At one time I worked a series of streams alongside anther trapper. We would run into one another sometimes and he finally admitted to not really doing too much trapping. His entire outfit was comprised of half dozen #220s set for water fur. He seemed uncomfortable to tell me but I appreciated his letting me know. Was he less of trapper? Not one bit!
A few carefully made sets allow the hobby trapper to enjoy the autumn days in a way the hard-driving pro can’t. Not better or worse, just different. With a limited number of sets, the catch can be carefully skinned and boarded. Put some real effort into the processing and make the most of the forest gold you catch. With four or five pelts you can take your time and not work at light speed in the shed. But with dozens or even hundreds of pelts it is about efficient processing with no time for carefree work. The hobby trapper also can match wits with those hard cases that frustrate everyone who traps. You have the time a high mileage line doesn’t allow. Don’t bog down with worrying over how many sets a trapper should have. The enjoyment and satisfaction is the same regardless of the line.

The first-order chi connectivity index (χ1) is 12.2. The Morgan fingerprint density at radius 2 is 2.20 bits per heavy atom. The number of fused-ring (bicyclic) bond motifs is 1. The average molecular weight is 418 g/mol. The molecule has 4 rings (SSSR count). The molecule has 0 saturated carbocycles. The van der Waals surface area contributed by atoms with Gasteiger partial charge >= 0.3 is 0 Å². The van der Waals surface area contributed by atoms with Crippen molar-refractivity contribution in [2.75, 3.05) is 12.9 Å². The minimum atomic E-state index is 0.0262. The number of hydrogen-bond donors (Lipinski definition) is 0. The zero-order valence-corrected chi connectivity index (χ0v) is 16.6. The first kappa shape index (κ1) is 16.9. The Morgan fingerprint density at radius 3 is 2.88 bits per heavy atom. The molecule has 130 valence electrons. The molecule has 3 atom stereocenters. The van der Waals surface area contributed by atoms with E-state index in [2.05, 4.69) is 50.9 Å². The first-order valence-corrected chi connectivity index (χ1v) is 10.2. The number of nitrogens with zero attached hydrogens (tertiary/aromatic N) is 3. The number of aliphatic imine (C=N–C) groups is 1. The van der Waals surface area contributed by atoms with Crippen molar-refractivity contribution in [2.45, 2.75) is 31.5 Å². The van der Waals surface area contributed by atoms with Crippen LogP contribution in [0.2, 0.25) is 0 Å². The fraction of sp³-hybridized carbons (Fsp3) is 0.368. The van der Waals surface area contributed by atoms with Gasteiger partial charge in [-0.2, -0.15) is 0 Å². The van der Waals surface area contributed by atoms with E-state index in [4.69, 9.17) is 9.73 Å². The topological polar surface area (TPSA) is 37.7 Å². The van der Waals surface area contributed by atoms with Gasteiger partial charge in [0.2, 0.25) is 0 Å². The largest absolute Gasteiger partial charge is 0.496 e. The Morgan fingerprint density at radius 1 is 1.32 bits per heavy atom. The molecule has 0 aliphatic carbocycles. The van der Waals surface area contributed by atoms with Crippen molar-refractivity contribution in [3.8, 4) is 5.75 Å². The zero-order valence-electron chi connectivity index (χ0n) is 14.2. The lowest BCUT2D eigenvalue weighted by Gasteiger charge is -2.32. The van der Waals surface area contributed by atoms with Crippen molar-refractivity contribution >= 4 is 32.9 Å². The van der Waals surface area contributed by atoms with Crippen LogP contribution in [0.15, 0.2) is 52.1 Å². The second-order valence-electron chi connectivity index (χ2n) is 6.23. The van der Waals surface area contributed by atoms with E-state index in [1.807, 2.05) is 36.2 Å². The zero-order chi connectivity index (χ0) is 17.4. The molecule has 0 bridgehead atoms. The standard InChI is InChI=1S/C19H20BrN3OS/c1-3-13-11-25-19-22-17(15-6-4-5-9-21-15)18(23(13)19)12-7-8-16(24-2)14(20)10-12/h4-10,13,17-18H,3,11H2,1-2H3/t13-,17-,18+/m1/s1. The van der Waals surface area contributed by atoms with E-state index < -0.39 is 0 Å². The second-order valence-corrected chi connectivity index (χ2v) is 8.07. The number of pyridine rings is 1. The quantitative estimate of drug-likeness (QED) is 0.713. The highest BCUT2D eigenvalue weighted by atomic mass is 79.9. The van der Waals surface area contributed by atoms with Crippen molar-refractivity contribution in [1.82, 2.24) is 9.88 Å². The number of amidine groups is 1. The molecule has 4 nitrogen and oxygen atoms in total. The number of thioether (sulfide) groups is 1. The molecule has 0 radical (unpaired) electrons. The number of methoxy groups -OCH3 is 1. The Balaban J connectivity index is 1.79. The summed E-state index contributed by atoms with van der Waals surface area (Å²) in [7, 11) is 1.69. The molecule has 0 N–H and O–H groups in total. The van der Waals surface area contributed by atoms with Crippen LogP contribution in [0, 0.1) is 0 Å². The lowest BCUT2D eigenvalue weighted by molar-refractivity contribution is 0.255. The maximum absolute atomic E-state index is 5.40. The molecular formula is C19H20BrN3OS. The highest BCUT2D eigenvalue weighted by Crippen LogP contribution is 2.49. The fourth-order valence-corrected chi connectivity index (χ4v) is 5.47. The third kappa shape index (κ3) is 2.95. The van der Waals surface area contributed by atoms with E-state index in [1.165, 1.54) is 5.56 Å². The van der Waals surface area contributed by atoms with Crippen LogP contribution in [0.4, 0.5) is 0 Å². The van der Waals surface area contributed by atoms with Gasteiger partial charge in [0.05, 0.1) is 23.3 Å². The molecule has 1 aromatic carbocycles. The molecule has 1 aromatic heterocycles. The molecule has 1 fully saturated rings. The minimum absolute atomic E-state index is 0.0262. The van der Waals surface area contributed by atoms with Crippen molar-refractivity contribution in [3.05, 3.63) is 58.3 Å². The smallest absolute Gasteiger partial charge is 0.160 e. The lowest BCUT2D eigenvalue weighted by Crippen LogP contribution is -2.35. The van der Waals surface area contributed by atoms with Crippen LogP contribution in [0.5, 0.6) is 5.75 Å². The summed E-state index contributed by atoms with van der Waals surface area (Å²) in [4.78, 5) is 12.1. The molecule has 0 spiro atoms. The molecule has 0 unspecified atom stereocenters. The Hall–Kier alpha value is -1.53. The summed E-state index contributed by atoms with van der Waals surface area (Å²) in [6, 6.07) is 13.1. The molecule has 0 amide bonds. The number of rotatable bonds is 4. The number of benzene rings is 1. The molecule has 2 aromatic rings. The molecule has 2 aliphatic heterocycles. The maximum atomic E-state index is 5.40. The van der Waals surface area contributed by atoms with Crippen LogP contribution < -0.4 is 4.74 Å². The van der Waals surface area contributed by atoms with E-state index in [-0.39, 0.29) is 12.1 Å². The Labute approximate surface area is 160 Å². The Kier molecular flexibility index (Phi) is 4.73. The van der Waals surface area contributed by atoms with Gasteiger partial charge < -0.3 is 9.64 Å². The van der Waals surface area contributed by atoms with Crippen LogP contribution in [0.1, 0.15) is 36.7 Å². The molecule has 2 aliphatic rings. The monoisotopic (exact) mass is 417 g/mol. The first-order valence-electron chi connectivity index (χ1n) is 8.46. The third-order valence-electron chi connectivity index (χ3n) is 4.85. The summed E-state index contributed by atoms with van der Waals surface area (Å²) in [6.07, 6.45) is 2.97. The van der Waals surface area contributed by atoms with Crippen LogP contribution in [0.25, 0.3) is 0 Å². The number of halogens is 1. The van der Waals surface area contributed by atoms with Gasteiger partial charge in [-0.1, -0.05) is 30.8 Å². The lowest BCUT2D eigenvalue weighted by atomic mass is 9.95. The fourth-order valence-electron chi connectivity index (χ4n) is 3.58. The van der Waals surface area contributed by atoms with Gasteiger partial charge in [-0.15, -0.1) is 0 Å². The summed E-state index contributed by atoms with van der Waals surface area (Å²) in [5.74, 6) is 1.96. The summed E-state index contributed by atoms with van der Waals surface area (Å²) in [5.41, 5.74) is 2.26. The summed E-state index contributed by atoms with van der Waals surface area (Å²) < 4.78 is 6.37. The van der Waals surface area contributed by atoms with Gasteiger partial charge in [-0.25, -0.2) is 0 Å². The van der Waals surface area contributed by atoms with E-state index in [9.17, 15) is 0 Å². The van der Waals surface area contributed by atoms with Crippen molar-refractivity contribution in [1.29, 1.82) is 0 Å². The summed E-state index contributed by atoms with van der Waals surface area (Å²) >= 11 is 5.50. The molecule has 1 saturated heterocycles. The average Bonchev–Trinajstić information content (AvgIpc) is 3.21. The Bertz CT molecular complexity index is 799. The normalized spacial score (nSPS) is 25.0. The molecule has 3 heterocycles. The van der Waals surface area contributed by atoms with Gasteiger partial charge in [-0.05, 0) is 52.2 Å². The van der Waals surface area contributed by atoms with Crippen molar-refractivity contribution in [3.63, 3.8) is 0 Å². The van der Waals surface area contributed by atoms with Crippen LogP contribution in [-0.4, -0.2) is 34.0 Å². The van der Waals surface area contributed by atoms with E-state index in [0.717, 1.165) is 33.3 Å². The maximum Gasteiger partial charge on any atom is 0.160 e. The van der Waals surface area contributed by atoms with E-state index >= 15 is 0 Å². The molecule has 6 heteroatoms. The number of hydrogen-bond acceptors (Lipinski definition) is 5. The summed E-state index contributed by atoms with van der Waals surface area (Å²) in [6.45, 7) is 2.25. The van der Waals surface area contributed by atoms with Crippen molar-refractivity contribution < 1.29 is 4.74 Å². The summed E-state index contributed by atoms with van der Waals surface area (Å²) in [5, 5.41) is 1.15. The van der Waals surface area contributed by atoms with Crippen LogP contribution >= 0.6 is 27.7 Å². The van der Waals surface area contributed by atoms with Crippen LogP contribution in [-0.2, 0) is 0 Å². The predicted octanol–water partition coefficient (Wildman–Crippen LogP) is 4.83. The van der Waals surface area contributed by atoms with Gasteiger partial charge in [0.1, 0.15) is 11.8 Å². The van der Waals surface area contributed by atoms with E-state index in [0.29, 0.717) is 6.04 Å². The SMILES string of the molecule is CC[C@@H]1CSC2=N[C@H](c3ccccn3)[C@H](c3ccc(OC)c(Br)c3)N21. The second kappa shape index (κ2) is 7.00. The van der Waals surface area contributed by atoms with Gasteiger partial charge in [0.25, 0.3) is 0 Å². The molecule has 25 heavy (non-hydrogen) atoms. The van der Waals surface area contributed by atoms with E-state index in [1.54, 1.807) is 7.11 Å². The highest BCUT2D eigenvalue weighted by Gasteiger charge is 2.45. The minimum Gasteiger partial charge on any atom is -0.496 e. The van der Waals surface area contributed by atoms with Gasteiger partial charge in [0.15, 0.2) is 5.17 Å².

The Happy Hobbyist